Fishers fear the loss of livelihood on DENR’s order vs fishing structures in Manila Bay

Manila, Philippines — The activist fishers’ group Pambansang Lakas ng Kilusang Mamamalakaya ng Pilipinas (PAMALAKAYA) on Thursday slammed the order of the Department of Environment and Natural Resources (DENR) to dismantle fishing and aquaculture structures in four coastal towns of Cavite. The group said that “it will bring widespread destruction to the livelihood of thousands of fisherfolk who subsist in Manila Bay through aquaculture.”

The Cavite Task Force Group for Manila Bay has installed billboards in municipalities of Noveleta, Kawit, and cities of Cavite and Bacoor in Cavite province notifying the public regarding the demolition of alleged illegal fishing structures in Manila Bay. The said demolition on September 7 is in compliance with the directive of DENR Secretary Roy Cimatu to regulate fishing structures in Manila Bay and tributaries.

In a statement, the fishers’ group said the regulation is “unjust and anti-fisherfolk” as it would take away the livelihood of around 15, 000 fisherfolks and coastal residents in the affected towns who directly depend on Manila Bay by culturing mussels and oysters. Most of them are employed in aquaculture farms that are engaged in managing, maintaining, and harvesting of cultured shellfish in fish pen structures.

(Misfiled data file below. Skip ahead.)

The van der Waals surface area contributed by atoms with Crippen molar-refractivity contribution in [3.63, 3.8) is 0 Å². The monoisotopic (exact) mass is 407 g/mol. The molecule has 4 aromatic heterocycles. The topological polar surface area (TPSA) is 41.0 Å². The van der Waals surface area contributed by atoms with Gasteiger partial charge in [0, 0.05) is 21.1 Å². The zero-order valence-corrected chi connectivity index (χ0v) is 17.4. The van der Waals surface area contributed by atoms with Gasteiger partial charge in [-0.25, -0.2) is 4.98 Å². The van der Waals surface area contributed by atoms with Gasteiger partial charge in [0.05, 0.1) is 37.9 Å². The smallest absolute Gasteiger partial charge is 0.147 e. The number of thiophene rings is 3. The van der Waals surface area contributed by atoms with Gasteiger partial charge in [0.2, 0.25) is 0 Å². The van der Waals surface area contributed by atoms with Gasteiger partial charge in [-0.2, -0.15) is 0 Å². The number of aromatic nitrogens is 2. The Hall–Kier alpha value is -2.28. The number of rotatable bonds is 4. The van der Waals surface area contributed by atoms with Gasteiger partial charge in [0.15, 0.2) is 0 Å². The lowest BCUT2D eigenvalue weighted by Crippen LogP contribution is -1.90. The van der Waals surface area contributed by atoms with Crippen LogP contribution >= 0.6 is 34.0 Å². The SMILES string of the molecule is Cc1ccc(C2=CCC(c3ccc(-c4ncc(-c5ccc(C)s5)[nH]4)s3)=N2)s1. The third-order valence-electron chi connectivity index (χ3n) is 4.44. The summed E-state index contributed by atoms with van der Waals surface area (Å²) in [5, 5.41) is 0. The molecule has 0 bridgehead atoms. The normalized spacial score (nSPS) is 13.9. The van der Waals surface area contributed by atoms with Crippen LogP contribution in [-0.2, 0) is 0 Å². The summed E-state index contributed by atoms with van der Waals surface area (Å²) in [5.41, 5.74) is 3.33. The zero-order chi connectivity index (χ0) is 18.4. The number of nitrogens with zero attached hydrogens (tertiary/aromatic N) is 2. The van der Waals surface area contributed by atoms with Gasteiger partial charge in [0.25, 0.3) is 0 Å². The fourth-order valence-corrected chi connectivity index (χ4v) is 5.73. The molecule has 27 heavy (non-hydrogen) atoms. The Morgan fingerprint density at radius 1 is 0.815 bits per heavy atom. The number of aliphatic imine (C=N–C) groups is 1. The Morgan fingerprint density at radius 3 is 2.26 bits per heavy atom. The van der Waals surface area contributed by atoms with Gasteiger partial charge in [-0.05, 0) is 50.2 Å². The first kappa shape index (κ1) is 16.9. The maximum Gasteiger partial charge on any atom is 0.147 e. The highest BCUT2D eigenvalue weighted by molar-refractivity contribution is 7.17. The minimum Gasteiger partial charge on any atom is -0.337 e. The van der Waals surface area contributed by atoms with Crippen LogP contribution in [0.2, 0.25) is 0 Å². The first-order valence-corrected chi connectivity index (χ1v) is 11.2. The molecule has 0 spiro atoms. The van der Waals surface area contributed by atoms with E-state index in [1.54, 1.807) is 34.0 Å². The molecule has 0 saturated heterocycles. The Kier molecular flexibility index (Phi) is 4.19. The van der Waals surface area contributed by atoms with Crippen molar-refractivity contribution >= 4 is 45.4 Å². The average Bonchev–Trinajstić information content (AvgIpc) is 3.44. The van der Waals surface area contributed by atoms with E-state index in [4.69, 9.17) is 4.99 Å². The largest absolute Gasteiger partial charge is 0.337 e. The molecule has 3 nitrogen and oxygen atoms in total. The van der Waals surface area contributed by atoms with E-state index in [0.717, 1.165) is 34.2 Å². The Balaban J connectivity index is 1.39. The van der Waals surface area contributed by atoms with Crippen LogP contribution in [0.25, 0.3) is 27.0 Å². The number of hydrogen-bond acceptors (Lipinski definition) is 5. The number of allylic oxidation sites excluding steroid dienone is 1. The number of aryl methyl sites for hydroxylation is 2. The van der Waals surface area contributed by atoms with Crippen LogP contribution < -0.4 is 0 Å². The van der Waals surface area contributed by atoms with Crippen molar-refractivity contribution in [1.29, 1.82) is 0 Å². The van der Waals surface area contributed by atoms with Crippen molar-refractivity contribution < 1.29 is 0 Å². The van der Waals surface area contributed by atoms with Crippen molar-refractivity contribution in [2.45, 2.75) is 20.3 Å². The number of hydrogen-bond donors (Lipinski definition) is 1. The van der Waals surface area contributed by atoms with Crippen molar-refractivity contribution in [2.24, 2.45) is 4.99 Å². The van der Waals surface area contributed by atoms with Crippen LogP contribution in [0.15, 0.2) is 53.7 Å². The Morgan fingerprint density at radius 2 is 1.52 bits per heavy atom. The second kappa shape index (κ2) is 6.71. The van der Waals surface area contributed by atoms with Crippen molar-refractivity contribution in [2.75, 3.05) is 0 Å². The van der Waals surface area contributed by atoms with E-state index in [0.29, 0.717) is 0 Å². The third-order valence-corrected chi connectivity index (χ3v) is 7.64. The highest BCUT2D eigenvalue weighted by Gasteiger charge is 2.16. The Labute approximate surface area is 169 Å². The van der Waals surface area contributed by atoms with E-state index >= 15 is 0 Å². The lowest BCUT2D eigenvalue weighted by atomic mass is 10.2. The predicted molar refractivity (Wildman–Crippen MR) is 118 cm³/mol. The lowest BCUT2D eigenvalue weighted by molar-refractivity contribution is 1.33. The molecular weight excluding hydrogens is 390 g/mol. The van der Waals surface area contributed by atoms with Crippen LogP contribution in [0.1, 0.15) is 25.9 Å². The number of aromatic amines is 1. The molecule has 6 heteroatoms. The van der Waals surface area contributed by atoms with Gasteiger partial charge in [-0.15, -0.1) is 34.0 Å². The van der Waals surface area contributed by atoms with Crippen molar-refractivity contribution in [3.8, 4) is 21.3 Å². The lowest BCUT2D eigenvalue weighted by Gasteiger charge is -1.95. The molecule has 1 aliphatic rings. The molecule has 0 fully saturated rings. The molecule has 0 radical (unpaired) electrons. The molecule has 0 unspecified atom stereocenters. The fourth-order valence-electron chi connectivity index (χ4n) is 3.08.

PAMALAKAYA also chided the DENR for reproaching the bamboo poles washed into the shores over the recent monsoon rains, to justify the dismantling order.

“Why make a fuss on the bamboo poles washed along the shore when in the first place, these are not pollutants that can cause damage to the marine ecosystem unlike plastic and other solid wastes? It’s common sense that disposed bamboos will naturally submerge in water and eventually decompose,” Fernando Hicap, PAMALAKAYA National Chairperson said in a statement.

Hicap, a resident fisherman in Rosario, Cavite, said that some of PAMALAKAYA members in Bacoor and Cavite City who source their livelihood in Manila Bay’s aquaculture industry would be directly affected by the DENR’s directive. He also slammed the DENR’s Manila Bay rehabilitation program as “bogus” that actually targets the fishing and urban poor population along the bay.

“The real targets of this Manila Bay ‘clean up’ are the poor fishing and coastal population across the bay and not the toxic emitting and pollution spawning industrial and commercial establishments. We warn of strong opposition against this destruction of our livelihood and fishing waters under the guise of a bogus clean-up drive,” ended Hicap. ###

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